Aimee Allen's debut album provides a generous helping of eleven tunes from the Great American Songbook. The artist, who possesses a bright voice with a good range, takes the opportunity to mix in some bossa nova, as well as the French lyric for "Autumn Leaves," including the rarely heard verse.
While still a student at Yale University, Allen took an active interest in performing with two a cappella groups which specialized in a jazz repetoire. After her graduation, she lived and performed regularly in Paris. The singer's interest in both French music and bossa nova led to the formation of Les Bossa Novices.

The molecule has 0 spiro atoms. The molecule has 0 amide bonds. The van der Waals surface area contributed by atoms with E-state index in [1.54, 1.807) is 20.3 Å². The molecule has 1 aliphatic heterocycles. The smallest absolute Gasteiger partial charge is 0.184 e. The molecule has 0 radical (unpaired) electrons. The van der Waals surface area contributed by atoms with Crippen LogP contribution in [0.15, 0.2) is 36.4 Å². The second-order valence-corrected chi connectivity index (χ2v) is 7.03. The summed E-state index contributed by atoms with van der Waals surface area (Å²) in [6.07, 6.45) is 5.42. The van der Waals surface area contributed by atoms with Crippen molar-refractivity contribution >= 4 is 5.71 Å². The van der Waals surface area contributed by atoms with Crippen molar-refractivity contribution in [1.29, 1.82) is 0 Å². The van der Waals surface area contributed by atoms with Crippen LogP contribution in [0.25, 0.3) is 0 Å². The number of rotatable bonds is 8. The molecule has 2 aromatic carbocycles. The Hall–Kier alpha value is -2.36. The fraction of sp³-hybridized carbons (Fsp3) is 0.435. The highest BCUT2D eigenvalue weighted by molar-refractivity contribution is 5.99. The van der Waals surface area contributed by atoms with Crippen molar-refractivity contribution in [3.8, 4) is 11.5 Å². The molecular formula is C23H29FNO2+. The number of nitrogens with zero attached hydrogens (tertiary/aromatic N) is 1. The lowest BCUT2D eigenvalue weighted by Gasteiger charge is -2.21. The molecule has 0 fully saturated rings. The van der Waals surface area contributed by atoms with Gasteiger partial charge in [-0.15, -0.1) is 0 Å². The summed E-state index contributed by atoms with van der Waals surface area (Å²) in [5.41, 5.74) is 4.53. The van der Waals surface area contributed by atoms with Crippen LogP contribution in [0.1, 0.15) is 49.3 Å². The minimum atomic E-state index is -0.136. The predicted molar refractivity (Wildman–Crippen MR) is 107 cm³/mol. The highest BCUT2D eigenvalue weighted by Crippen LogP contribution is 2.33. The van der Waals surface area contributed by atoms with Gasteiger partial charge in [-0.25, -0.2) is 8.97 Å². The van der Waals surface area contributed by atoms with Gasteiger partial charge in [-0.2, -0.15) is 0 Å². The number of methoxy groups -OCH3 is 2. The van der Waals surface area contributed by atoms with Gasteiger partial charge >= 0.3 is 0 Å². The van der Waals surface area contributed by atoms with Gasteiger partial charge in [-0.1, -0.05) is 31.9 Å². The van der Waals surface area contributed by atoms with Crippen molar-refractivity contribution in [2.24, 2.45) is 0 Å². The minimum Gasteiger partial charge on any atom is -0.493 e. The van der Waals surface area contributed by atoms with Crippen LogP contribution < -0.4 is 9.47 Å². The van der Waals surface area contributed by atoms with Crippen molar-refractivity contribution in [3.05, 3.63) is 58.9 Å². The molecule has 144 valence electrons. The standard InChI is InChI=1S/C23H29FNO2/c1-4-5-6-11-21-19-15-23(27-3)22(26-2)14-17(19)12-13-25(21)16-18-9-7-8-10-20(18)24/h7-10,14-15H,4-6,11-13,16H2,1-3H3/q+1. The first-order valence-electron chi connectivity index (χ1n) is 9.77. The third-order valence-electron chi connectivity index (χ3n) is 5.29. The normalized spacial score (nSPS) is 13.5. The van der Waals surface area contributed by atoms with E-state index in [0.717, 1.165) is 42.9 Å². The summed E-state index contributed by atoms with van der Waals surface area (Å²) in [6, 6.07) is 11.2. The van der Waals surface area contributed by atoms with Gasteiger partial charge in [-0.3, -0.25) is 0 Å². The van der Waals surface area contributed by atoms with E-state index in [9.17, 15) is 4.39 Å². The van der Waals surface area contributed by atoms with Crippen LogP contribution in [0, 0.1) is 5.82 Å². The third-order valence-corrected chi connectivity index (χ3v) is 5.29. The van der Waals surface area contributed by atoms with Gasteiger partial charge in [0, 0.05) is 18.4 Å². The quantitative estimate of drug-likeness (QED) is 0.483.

Allen shows a fine ability to communicate with a ballad, which she does on the Ellington/Strayhorn classic "Daydream" and Arthur Hamilton's "Cry Me A River," where she's effectively accompanied by guitarist Richard Padron. The other members of her ensemble include pianists Dave Cook or Toru Dodo, bassist Ben Campbell and drummer Brian Woodruff.
Allen's a real affinity for the music of Brazil comes through on her two ventures into the genre (Luis Bonfa's "Manha de Carneval/Black Orpheus" and Jobim's "Triste" are the high points of the album). What was most surprising to me was the addition of an original, "Solitude Blues," where she seems to lighten up a bit, perhaps because she feels more comfortable in that setting.